U.S. Army Develops a Robot Brain for Controlling Armoured Vehicles
The U.S. Army has developed a standard set of hardware and software that, once installed in a human-vehicle, allows the vehicle to be operated remotely or even in a semi-autonomous fashion. The Army’s goal is unmanned fighting vehicles that can operate along manned fighting vehicles, and convoys of unmanned vehicles that can travel routes autonomously or following the lead of a human driver.
The service faces significant challenges, however, as the two-dimensional aspect of unmanned ground is more difficult than unmanned air. In an exclusive to Breaking Defense, the U.S. Army’s Ground Vehicles Systems Center revealed it has a suite of hardware and software capable of transforming manned vehicles to unmanned ones.
The Army has tested it on more than 20 different vehicles, from Humvees to aging M113 armored personnel carriers. It has even installed the kit on German trucks used by the British Army that had the steering wheel, brakes, and other controls on the left hand side.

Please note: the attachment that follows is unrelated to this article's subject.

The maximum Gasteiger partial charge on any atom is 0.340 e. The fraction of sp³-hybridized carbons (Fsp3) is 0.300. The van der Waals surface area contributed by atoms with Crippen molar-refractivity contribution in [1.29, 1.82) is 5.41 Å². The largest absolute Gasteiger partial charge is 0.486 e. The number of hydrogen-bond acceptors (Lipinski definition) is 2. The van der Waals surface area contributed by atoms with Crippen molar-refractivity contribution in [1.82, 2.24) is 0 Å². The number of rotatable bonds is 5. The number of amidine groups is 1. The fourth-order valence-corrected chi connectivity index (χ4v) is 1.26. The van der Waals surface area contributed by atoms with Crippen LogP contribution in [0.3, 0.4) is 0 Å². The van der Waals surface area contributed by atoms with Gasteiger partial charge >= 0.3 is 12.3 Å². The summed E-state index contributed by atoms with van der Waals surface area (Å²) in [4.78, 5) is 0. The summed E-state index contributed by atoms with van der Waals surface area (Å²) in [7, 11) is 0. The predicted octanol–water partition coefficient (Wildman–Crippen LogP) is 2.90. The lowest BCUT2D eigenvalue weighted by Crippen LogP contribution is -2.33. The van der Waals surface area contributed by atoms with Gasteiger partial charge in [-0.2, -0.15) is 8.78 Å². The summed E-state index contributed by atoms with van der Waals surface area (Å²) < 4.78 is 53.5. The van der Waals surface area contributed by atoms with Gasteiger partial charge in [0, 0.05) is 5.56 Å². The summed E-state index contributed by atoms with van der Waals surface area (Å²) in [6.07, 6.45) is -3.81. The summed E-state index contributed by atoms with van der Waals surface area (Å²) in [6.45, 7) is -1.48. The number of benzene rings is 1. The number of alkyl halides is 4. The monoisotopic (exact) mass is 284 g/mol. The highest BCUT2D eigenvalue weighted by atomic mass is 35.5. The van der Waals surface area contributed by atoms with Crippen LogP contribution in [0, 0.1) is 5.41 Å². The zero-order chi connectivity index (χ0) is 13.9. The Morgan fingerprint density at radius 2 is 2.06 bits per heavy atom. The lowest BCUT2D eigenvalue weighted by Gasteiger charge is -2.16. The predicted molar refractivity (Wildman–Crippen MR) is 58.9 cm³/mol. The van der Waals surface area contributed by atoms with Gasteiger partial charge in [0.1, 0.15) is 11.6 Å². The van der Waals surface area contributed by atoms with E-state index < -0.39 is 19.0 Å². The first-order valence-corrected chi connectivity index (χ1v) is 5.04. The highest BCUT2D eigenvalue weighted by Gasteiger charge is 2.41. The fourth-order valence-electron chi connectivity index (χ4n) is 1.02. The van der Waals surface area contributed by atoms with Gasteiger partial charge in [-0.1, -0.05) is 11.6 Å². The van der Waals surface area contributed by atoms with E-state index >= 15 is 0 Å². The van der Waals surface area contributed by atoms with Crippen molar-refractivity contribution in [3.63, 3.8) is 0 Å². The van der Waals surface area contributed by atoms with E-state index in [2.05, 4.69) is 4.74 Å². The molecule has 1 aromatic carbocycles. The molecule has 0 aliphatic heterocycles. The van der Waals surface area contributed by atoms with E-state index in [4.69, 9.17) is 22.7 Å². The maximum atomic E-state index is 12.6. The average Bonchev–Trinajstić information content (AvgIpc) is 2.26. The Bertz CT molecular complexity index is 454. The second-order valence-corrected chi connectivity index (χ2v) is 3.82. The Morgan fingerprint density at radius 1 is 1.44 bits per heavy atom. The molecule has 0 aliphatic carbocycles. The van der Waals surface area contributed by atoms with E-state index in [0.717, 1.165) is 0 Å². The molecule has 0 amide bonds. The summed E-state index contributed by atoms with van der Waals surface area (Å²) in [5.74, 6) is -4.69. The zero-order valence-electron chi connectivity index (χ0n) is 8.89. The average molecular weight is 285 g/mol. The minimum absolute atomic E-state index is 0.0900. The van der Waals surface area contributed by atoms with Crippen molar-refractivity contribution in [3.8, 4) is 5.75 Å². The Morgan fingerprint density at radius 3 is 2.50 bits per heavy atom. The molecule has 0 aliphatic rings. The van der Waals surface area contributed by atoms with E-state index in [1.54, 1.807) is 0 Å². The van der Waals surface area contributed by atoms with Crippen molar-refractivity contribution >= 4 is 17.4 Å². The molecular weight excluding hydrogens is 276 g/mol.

The U.S. Army wants several things out of this concept. One of the most important is the Optionally Manned Fighting Vehicle (OMFV), the anticipated replacement for the M2 Bradley infantry fighting vehicle. OMFV will, as it name implies, occasionally operate without a human crew.
The Army also wants unmanned trucks and cargo vehicles, saving humans from drudgery—and danger—of driving trucks near battlefields.